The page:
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Blog Tour – ‘The Dancing Girl and the Turtle’ by Karen Kao

It’s my turn on the blog tour for ‘The Dancing Girl and the Turtle’ (Shanghai Quartet 1) which was published by Linen Press in paperback and as an eBook on the 1st April 2017.  I have a guest post from the author for all of you, but first here’s what the book is about.

 

Book Blurb

A​ ​rape.​ ​A​ ​war.​ ​A​ ​society​ ​where​ ​women​ ​are​ ​bought​ ​and​ ​sold​ ​but​ ​no​ ​one​ ​can​ ​speak​ ​of shame.​ ​Shanghai​ ​1937.​ ​Violence​ ​throbs​ ​at​ ​the​ ​heart​ ​of​ ​The​ ​Dancing​ ​Girl​ ​and​ ​the​ ​Turtle.

Song​ ​Anyi​ ​is​ ​on​ ​the​ ​road​ ​to​ ​Shanghai​ ​and​ ​freedom​ ​when​ ​she​ ​is​ ​raped​ ​and​ ​left​ ​for​ ​dead. The​ ​silence​ ​and​ ​shame that​ ​mark​ ​her​ ​courageous​ ​survival​ ​drive​ ​her​ ​to​ ​escalating​ ​self-harm​ ​and​ ​prostitution. From​ ​opium​ ​dens​ ​to​ ​high-​ ​class​ ​brothels,​ ​Anyi​ ​dances​ ​on​ ​the​ ​edge​ ​of​ ​destruction​ ​while China​ ​prepares​ ​for​ ​war​ ​with​ ​Japan.​ ​Hers​ ​is​ ​the​ ​voice​ ​of​ ​every​ ​woman​ ​who​ ​fights​ ​for independence​ ​against​ ​overwhelming​ ​odds.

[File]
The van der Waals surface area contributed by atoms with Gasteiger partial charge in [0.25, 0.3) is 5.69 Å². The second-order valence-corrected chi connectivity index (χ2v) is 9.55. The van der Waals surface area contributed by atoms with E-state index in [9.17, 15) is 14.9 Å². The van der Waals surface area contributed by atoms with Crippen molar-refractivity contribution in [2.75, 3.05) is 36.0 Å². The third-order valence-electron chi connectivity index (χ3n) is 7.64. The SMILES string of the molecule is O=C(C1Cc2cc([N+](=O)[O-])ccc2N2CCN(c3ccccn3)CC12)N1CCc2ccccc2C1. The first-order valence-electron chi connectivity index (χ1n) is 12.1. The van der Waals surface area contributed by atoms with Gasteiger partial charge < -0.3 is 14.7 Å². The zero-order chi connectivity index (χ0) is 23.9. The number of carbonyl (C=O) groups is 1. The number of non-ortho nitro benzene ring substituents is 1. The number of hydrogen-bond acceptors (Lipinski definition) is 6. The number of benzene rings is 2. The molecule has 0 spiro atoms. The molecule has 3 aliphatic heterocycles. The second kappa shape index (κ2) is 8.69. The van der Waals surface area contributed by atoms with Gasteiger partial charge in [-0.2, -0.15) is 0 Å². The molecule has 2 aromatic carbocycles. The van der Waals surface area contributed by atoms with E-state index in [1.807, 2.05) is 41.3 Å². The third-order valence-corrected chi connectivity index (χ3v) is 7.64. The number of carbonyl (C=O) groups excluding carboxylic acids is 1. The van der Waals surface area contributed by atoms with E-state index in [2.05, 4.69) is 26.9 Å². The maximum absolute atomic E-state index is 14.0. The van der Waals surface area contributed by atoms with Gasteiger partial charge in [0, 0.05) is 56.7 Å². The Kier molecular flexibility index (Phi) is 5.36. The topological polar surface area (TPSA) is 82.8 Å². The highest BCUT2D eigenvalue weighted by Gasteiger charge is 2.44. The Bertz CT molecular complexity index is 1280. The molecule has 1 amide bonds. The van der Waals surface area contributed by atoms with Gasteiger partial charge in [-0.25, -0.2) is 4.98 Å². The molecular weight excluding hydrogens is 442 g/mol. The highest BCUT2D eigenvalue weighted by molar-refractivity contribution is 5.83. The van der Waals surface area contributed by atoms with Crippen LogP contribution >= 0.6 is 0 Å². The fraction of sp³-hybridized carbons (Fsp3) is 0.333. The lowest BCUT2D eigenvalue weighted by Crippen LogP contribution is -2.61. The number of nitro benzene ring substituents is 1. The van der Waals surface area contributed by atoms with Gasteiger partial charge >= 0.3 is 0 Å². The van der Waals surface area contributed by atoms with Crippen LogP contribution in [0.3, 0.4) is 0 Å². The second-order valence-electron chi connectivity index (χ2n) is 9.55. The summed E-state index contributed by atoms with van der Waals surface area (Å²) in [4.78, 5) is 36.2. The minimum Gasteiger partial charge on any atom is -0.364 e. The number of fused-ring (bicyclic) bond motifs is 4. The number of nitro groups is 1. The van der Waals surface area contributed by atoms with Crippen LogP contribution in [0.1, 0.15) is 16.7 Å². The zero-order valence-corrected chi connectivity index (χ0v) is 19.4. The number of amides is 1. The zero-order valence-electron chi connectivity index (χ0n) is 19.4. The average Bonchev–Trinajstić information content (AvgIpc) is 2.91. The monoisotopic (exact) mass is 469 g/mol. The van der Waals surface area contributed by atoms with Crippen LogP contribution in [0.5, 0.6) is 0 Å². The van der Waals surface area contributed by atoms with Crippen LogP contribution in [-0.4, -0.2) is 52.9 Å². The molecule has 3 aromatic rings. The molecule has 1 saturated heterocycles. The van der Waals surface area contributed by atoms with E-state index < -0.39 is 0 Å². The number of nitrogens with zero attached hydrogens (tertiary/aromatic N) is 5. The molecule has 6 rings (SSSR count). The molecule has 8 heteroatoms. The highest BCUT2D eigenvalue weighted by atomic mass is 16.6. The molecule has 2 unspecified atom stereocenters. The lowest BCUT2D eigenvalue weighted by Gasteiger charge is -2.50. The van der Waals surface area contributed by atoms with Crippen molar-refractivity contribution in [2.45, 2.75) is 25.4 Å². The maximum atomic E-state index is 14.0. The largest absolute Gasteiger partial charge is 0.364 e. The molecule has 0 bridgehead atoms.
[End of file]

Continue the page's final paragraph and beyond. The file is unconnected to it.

The​ ​Dancing​ ​Girl​ ​and​ ​the​ ​Turtle​ ​is​ ​one​ ​of​ ​four​ ​interlocking​ ​novels​ ​set​ ​in​ ​Shanghai​ ​from 1929​ ​to​ ​1954.​ ​Through​ ​the​ ​eyes​ ​of​ ​the​ ​dancer,​ ​Song​ ​Anyi,​ ​and​ ​her​ ​brother​ ​Kang,​ ​the Shanghai​ ​Quartet​ ​spans​ ​a​ ​tumultuous​ ​time​ ​in​ ​Chinese​ ​history:​ ​war​ ​with​ ​the​ ​Japanese, the​ ​influx​ ​of​ ​stateless​ ​Jews​ ​into​ ​Shanghai,​ ​civil​ ​war​ ​and​ ​revolution.​ ​How​ ​does​ ​the​ ​love​ ​of a​ ​sister​ ​destroy​ ​her​ ​brother​ ​and​ ​all​ ​those​ ​around​ ​him?

 

Guest Post

Ghost Month

Ghost Month ended a few days ago. Throughout Asia, this is the moment to commemorate the dead. Today happens to be my birthday. Two good reasons to think about ghosts and why they appear in my novel, The Dancing Girl and the Turtle.

ancestor worship

My novel takes place in Shanghai 1937. Think big band and the foxtrot, opium dens and ballroom dancing. All that jazz as China goes to war with Japan. It’s a dark look at Old Shanghai that I call Shanghai Noir.